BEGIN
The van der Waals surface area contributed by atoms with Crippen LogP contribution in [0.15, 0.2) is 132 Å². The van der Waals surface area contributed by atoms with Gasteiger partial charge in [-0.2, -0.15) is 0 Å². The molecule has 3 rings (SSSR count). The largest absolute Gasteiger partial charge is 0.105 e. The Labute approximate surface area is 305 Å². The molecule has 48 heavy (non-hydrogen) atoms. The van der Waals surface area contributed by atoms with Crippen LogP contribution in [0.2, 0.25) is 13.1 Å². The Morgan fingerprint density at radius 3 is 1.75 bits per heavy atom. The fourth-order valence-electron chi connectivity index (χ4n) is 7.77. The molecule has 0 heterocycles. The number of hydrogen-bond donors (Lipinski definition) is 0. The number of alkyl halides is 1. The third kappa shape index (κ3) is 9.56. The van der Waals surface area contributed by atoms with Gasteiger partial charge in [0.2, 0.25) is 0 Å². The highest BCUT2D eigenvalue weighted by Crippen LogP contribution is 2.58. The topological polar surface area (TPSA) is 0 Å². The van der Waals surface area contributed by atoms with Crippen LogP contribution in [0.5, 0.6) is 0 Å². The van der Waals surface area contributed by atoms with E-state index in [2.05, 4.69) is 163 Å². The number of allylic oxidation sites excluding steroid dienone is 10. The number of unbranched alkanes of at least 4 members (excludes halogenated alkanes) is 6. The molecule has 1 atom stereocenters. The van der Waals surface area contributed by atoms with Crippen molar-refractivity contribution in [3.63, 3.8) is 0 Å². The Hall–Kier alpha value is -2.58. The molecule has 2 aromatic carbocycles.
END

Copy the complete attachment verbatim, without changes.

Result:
The van der Waals surface area contributed by atoms with Crippen LogP contribution in [0.15, 0.2) is 132 Å². The van der Waals surface area contributed by atoms with Gasteiger partial charge in [-0.2, -0.15) is 0 Å². The molecule has 3 rings (SSSR count). The largest absolute Gasteiger partial charge is 0.105 e. The Labute approximate surface area is 305 Å². The molecule has 48 heavy (non-hydrogen) atoms. The van der Waals surface area contributed by atoms with Crippen LogP contribution in [0.2, 0.25) is 13.1 Å². The Morgan fingerprint density at radius 3 is 1.75 bits per heavy atom. The fourth-order valence-electron chi connectivity index (χ4n) is 7.77. The molecule has 0 heterocycles. The number of hydrogen-bond donors (Lipinski definition) is 0. The number of alkyl halides is 1. The third kappa shape index (κ3) is 9.56. The van der Waals surface area contributed by atoms with Gasteiger partial charge in [0.2, 0.25) is 0 Å². The highest BCUT2D eigenvalue weighted by Crippen LogP contribution is 2.58. The topological polar surface area (TPSA) is 0 Å². The van der Waals surface area contributed by atoms with Crippen LogP contribution in [0.5, 0.6) is 0 Å². The van der Waals surface area contributed by atoms with E-state index in [2.05, 4.69) is 163 Å². The number of allylic oxidation sites excluding steroid dienone is 10. The number of unbranched alkanes of at least 4 members (excludes halogenated alkanes) is 6. The molecule has 1 atom stereocenters. The van der Waals surface area contributed by atoms with Crippen molar-refractivity contribution in [3.63, 3.8) is 0 Å². The Hall–Kier alpha value is -2.58. The molecule has 2 aromatic carbocycles.